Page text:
Feel free to share your favorite moments, characters, or whatever below.

Here are some discussion questions to sink your teeth into:

What did you think of the ending? Did you anticipate the prison's location or was it a total surprise? Finn, Keiro, Claudia and even Attia are not always morally upright. How did you feel about reading about a ... Read More ›

Reader's Den: "Incarceron" Reviews, News, and Clues?

Incarceron was originally published in Great Britain in 2007 before coming to US readers three years later in 2010. The Times also selected Incarceron as its book of the year. In 2007 Incarceron was also selected as a finalist in the YA Science Fiction and Fantasy category of the Cybils—a book award given each year by book bloggers.

If you haven't seen it already, be sure to

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May at The Reader's Den: "Incarceron"

Greetings and welcome to the May installment of The Reader's Den.

This month we'll be reading Incarceron (2010) by Catherine Fisher.

Incarceron is a prison like no other.

It is a closed system; nothing enters the prison. And nothing ever leaves. Incarceron was built to be self-sufficient. Nothing goes to waste. Food is recycled, materials made over and over. Prisoners, 

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Girls in Pants: Girls Disguised as Boys

The idea of girls masquerading as boys to infiltrate the male world is not new; in fact, it's a literary staple. From William Shakespeare to Amanda Bynes, all it takes is some cloth to bind and flatten the chest, short hair, a lowering of the voice, some rolled up socks artfully placed, and voila — a boy is born! Of course, it also helps if there is a clueless boy who befriends the masquerader and then suddenly begins to question his sexuality when he wants to kiss the girl in disguise. And, to make things even more complicated, another girl arrives on the scene.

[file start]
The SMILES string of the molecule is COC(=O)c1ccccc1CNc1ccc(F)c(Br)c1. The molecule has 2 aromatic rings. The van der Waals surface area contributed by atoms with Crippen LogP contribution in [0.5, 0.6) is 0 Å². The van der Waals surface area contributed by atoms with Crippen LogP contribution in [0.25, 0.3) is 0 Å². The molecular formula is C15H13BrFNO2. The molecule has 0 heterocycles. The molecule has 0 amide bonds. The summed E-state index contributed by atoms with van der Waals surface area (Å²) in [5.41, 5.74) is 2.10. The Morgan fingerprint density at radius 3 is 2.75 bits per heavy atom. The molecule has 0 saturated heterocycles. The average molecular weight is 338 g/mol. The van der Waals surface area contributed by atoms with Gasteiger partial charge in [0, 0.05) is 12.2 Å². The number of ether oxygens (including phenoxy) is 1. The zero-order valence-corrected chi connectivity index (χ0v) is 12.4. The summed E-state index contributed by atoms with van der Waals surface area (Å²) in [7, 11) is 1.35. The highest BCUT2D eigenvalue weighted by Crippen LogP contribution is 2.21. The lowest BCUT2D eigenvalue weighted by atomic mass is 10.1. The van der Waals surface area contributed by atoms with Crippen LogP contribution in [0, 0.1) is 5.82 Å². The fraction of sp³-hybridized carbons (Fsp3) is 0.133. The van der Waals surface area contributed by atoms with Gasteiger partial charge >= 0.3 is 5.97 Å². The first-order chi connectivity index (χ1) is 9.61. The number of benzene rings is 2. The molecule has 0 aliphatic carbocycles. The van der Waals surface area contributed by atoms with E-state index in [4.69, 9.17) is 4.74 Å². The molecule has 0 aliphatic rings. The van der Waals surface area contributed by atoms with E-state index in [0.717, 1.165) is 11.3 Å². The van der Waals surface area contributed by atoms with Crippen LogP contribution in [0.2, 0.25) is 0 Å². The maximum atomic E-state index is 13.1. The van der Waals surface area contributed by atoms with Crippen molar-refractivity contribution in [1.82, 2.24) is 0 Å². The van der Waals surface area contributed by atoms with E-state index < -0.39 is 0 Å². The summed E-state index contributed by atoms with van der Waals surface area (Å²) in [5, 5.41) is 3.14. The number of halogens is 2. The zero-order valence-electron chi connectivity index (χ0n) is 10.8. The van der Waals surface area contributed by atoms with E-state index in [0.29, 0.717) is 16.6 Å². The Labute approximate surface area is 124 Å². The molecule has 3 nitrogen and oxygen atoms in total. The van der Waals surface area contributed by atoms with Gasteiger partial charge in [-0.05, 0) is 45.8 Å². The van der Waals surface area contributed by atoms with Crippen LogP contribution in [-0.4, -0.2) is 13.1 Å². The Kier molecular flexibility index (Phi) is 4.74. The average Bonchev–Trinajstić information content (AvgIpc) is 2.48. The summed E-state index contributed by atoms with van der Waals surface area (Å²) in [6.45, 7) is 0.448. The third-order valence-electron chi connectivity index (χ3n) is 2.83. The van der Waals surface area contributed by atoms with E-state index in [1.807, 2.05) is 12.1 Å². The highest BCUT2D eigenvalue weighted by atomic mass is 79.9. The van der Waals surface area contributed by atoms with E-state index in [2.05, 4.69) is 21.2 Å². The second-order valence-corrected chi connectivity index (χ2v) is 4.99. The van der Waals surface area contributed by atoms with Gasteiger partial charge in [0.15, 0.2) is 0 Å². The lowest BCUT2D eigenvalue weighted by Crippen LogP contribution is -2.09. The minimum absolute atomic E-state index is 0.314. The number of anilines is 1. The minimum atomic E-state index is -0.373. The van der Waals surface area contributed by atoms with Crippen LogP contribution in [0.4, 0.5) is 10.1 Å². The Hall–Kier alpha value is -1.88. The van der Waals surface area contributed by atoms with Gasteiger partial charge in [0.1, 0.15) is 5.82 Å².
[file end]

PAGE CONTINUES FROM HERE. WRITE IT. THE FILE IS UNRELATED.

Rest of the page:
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Hot Historical Fiction Part Two: The Tudors, Fairies, Ladies, and Fools

Okay, I confess, I am a history geek and an Anglophile, meaning I am sucker for anything with a bit of British history and culture. However, that doesn’t mean dry, boring or high brow. I still insist that the historical novels I read be interesting, fun to read, and perhaps romantic, and if they have magical elements, even better! The fairies, witty dialogue, and romance may pull you in, but you finish the book with a better understanding of history and society without even realizing it.   The Legend of Tam ... Read More ›

"Guardian of the Dead": A Review